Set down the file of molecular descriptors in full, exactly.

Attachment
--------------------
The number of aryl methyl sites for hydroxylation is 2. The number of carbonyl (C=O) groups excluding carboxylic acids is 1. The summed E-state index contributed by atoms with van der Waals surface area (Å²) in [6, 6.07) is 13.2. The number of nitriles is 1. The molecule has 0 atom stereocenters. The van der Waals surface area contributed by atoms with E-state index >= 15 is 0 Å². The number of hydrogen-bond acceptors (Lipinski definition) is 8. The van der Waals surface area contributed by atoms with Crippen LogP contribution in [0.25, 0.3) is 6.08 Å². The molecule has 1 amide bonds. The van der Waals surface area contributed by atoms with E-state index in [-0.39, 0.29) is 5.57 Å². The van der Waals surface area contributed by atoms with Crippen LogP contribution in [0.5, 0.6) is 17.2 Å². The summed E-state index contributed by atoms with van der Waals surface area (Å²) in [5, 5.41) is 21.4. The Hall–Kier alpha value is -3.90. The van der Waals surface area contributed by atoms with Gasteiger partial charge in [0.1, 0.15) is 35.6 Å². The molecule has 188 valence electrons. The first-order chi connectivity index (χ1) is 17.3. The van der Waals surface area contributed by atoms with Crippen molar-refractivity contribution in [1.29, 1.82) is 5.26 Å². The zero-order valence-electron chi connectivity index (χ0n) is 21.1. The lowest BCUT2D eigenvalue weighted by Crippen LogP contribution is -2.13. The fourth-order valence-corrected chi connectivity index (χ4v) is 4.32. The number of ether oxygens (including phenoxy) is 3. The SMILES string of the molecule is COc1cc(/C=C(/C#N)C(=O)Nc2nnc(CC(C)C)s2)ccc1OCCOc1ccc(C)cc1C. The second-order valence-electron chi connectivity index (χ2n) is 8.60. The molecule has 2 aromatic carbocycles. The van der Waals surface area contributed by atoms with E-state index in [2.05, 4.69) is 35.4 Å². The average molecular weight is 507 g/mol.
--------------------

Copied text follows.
The number of aryl methyl sites for hydroxylation is 2. The number of carbonyl (C=O) groups excluding carboxylic acids is 1. The summed E-state index contributed by atoms with van der Waals surface area (Å²) in [6, 6.07) is 13.2. The number of nitriles is 1. The molecule has 0 atom stereocenters. The van der Waals surface area contributed by atoms with E-state index >= 15 is 0 Å². The number of hydrogen-bond acceptors (Lipinski definition) is 8. The van der Waals surface area contributed by atoms with Crippen LogP contribution in [0.25, 0.3) is 6.08 Å². The molecule has 1 amide bonds. The van der Waals surface area contributed by atoms with E-state index in [-0.39, 0.29) is 5.57 Å². The van der Waals surface area contributed by atoms with Crippen LogP contribution in [0.5, 0.6) is 17.2 Å². The summed E-state index contributed by atoms with van der Waals surface area (Å²) in [5, 5.41) is 21.4. The Hall–Kier alpha value is -3.90. The van der Waals surface area contributed by atoms with Gasteiger partial charge in [0.1, 0.15) is 35.6 Å². The molecule has 188 valence electrons. The first-order chi connectivity index (χ1) is 17.3. The van der Waals surface area contributed by atoms with Crippen molar-refractivity contribution in [1.29, 1.82) is 5.26 Å². The zero-order valence-electron chi connectivity index (χ0n) is 21.1. The lowest BCUT2D eigenvalue weighted by Crippen LogP contribution is -2.13. The fourth-order valence-corrected chi connectivity index (χ4v) is 4.32. The number of ether oxygens (including phenoxy) is 3. The SMILES string of the molecule is COc1cc(/C=C(/C#N)C(=O)Nc2nnc(CC(C)C)s2)ccc1OCCOc1ccc(C)cc1C. The second-order valence-electron chi connectivity index (χ2n) is 8.60. The molecule has 2 aromatic carbocycles. The van der Waals surface area contributed by atoms with E-state index in [2.05, 4.69) is 35.4 Å². The average molecular weight is 507 g/mol.